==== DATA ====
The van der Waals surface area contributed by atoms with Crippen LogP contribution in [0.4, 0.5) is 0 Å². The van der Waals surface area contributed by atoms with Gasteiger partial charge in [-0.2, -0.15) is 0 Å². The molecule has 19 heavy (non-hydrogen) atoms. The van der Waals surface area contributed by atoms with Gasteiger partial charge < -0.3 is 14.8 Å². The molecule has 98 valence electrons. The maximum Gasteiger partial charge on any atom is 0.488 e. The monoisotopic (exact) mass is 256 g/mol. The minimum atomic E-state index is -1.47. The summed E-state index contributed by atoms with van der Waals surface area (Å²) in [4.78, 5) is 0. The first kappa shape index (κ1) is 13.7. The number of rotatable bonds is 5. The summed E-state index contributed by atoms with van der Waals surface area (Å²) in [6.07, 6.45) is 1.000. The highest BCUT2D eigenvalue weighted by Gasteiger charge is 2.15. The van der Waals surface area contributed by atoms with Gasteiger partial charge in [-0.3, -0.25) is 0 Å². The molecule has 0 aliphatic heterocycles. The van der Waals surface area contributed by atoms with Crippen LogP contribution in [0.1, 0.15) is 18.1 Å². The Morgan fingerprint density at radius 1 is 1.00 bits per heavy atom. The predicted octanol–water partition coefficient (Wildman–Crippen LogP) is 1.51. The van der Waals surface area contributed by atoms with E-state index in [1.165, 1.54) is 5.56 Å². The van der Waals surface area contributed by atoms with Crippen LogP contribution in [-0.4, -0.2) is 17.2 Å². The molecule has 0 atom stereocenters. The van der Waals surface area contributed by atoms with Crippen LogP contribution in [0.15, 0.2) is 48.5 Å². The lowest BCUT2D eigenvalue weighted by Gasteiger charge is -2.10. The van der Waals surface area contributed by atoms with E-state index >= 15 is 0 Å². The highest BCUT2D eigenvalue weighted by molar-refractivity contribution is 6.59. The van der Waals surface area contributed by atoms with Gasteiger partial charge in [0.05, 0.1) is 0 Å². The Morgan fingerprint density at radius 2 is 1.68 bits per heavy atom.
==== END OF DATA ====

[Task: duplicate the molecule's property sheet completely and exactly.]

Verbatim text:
The van der Waals surface area contributed by atoms with Crippen LogP contribution in [0.4, 0.5) is 0 Å². The van der Waals surface area contributed by atoms with Gasteiger partial charge in [-0.2, -0.15) is 0 Å². The molecule has 19 heavy (non-hydrogen) atoms. The van der Waals surface area contributed by atoms with Gasteiger partial charge < -0.3 is 14.8 Å². The molecule has 98 valence electrons. The maximum Gasteiger partial charge on any atom is 0.488 e. The monoisotopic (exact) mass is 256 g/mol. The minimum atomic E-state index is -1.47. The summed E-state index contributed by atoms with van der Waals surface area (Å²) in [4.78, 5) is 0. The first kappa shape index (κ1) is 13.7. The number of rotatable bonds is 5. The summed E-state index contributed by atoms with van der Waals surface area (Å²) in [6.07, 6.45) is 1.000. The highest BCUT2D eigenvalue weighted by Gasteiger charge is 2.15. The van der Waals surface area contributed by atoms with Gasteiger partial charge in [-0.3, -0.25) is 0 Å². The molecule has 0 aliphatic heterocycles. The van der Waals surface area contributed by atoms with Crippen LogP contribution in [0.1, 0.15) is 18.1 Å². The Morgan fingerprint density at radius 1 is 1.00 bits per heavy atom. The predicted octanol–water partition coefficient (Wildman–Crippen LogP) is 1.51. The van der Waals surface area contributed by atoms with E-state index in [1.165, 1.54) is 5.56 Å². The van der Waals surface area contributed by atoms with Crippen LogP contribution in [-0.4, -0.2) is 17.2 Å². The molecule has 0 atom stereocenters. The van der Waals surface area contributed by atoms with Crippen LogP contribution in [0.15, 0.2) is 48.5 Å². The lowest BCUT2D eigenvalue weighted by Gasteiger charge is -2.10. The van der Waals surface area contributed by atoms with E-state index >= 15 is 0 Å². The highest BCUT2D eigenvalue weighted by molar-refractivity contribution is 6.59. The van der Waals surface area contributed by atoms with Gasteiger partial charge in [0.05, 0.1) is 0 Å². The Morgan fingerprint density at radius 2 is 1.68 bits per heavy atom.